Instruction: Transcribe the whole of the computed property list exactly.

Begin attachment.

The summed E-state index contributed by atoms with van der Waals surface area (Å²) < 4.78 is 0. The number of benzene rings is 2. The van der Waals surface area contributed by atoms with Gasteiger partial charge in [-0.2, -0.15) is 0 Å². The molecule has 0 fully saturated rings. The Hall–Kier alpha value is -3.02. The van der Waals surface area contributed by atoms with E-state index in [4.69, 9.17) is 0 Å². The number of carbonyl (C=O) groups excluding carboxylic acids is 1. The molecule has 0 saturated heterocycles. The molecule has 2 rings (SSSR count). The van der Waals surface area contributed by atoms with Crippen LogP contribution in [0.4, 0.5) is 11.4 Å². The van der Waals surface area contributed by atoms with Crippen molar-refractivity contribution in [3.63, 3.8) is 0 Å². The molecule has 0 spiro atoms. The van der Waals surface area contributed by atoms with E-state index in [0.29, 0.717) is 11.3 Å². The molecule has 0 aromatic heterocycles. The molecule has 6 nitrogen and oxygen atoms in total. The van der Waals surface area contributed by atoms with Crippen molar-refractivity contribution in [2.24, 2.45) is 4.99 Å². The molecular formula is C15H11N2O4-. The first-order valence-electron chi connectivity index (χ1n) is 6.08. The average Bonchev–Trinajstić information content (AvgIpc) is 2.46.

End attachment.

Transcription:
The summed E-state index contributed by atoms with van der Waals surface area (Å²) < 4.78 is 0. The number of benzene rings is 2. The van der Waals surface area contributed by atoms with Gasteiger partial charge in [-0.2, -0.15) is 0 Å². The molecule has 0 fully saturated rings. The Hall–Kier alpha value is -3.02. The van der Waals surface area contributed by atoms with E-state index in [4.69, 9.17) is 0 Å². The number of carbonyl (C=O) groups excluding carboxylic acids is 1. The molecule has 0 saturated heterocycles. The molecule has 2 rings (SSSR count). The van der Waals surface area contributed by atoms with Crippen LogP contribution in [0.4, 0.5) is 11.4 Å². The van der Waals surface area contributed by atoms with Crippen molar-refractivity contribution in [3.63, 3.8) is 0 Å². The molecule has 0 spiro atoms. The van der Waals surface area contributed by atoms with E-state index in [0.29, 0.717) is 11.3 Å². The molecule has 0 aromatic heterocycles. The molecule has 6 nitrogen and oxygen atoms in total. The van der Waals surface area contributed by atoms with Crippen molar-refractivity contribution in [2.24, 2.45) is 4.99 Å². The molecular formula is C15H11N2O4-. The first-order valence-electron chi connectivity index (χ1n) is 6.08. The average Bonchev–Trinajstić information content (AvgIpc) is 2.46.